Pharmacological characterisation of cortical gamma-aminobutyric acid type A (GABAA) receptors in two Wistar rat lines selectively bred for high and low anxiety-related behaviour.
ABSTRACT Two Wistar rat lines that have been selectively bred for high-anxiety-related behaviour (HAB) and low-anxiety-related behaviour (LAB) in the elevated plusmaze test may be considered as a genetically prone animal model to study the neurochemical correlates of anxiety-related behaviour. Because there are pronounced differences between the two lines both in baseline levels of open-arm exploration in the elevated plus-maze test and in sensitivity to the anxiolytic effects of 1 mg/kg diazepam, we used these lines to investigate the pharmacology of the benzodiazepine binding site and the GABA binding site of cortical GABAA receptors. No difference in characteristics of flunitrazepam, zolpidem or muscimol binding to cortical GABAA receptors could be detected between the two lines. Although there was an increase in the brain concentration of the anxiolytic neuroactive steroid allopregnanolone, a potent positive allosteric modulator of GABAA receptors, both in HAB and LAB animals after a forced swim stress, allopregnanolone concentrations did not differ between the two lines. Moreover, plasma dehydroepiandrosterone (DHEA) concentrations were similar in HAB and LAB animals. We conclude that anxiety-related behaviour and benzodiazepine sensitivity in these rat lines are likely to be independent of the pharmacology of cortical GABAA receptors.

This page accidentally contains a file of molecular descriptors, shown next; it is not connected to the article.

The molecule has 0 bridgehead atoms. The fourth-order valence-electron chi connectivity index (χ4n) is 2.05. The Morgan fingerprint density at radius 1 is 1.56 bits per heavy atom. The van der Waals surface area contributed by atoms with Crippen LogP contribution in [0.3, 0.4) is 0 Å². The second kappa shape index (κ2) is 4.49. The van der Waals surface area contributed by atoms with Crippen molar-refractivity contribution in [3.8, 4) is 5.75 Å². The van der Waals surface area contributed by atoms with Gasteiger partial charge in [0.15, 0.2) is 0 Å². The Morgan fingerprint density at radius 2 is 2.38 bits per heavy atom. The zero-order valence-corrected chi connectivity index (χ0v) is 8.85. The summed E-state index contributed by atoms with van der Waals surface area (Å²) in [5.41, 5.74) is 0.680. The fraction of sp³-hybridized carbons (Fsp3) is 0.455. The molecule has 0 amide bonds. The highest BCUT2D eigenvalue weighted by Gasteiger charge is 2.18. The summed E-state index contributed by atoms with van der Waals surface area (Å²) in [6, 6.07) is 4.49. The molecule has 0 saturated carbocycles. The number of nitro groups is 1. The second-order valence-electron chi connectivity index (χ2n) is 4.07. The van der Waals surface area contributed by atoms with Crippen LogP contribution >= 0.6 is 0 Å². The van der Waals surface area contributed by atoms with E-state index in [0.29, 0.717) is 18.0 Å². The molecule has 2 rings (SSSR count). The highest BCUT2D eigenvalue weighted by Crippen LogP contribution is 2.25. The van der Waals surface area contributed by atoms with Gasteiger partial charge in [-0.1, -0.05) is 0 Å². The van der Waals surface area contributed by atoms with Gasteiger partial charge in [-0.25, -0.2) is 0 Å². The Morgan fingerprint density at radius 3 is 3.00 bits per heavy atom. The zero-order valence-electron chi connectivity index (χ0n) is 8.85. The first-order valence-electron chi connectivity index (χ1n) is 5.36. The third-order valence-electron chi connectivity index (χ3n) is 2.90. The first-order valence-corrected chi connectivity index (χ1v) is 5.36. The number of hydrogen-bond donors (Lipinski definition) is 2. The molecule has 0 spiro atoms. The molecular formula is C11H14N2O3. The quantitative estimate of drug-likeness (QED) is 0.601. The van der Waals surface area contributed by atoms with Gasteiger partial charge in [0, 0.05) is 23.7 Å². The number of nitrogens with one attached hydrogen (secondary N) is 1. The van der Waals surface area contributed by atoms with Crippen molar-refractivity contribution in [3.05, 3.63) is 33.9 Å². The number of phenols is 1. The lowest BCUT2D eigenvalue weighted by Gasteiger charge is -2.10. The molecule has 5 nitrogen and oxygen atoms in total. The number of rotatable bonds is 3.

- SourceAvailable from: Joseph Lonstein[show abstract] [hide abstract]
ABSTRACT: Postpartum female rats exhibit a suppression of anxiety-related behaviors when compared to diestrous virgin females, pregnant females, and males. This blunted anxiety promotes optimal maternal care and involves elevated GABA neurotransmission, possibly including greater density of GABA(A) and benzodiazepine receptors in the postpartum brain. We here examined autoradiographic binding of [(3)H]muscimol to measure the total population of GABA(A) receptors and [(3)H]flunitrazepam to assess density of benzodiazepine sites in the medial prefrontal cortex, bed nucleus of the stria terminalis, amygdala, hippocampus, and periaqueductal gray of female rats sacrificed on day 7 postpartum, day 10 of pregnancy, or as diestrous virgins. A group of sexually naïve male rats was also included. We found that [(3)H]muscimol binding did not differ among groups in any site but that diestrous virgin females had greater [(3)H]flunitrazepam binding in the CA1 and dentate gyrus of the hippocampus compared to mid-pregnant females and males. Notably, postpartum and diestrous virgin females did not significantly differ in binding of either ligand in any site examined. This is the first study to evaluate the densities of GABA(A) and benzodiazepine binding sites simultaneously across three female reproductive states and sex with a focus on brain sites influencing anxiety-related behaviors. The results suggest that changes in other GABA(A) receptor characteristics such as subunit composition, or increased presynaptic GABA release during interactions with offspring, must instead play a greater role in the postpartum suppression of anxiety in laboratory rats.Brain research bulletin 06/2011; 86(1-2):60-4. · 2.18 Impact Factor
- [show abstract] [hide abstract]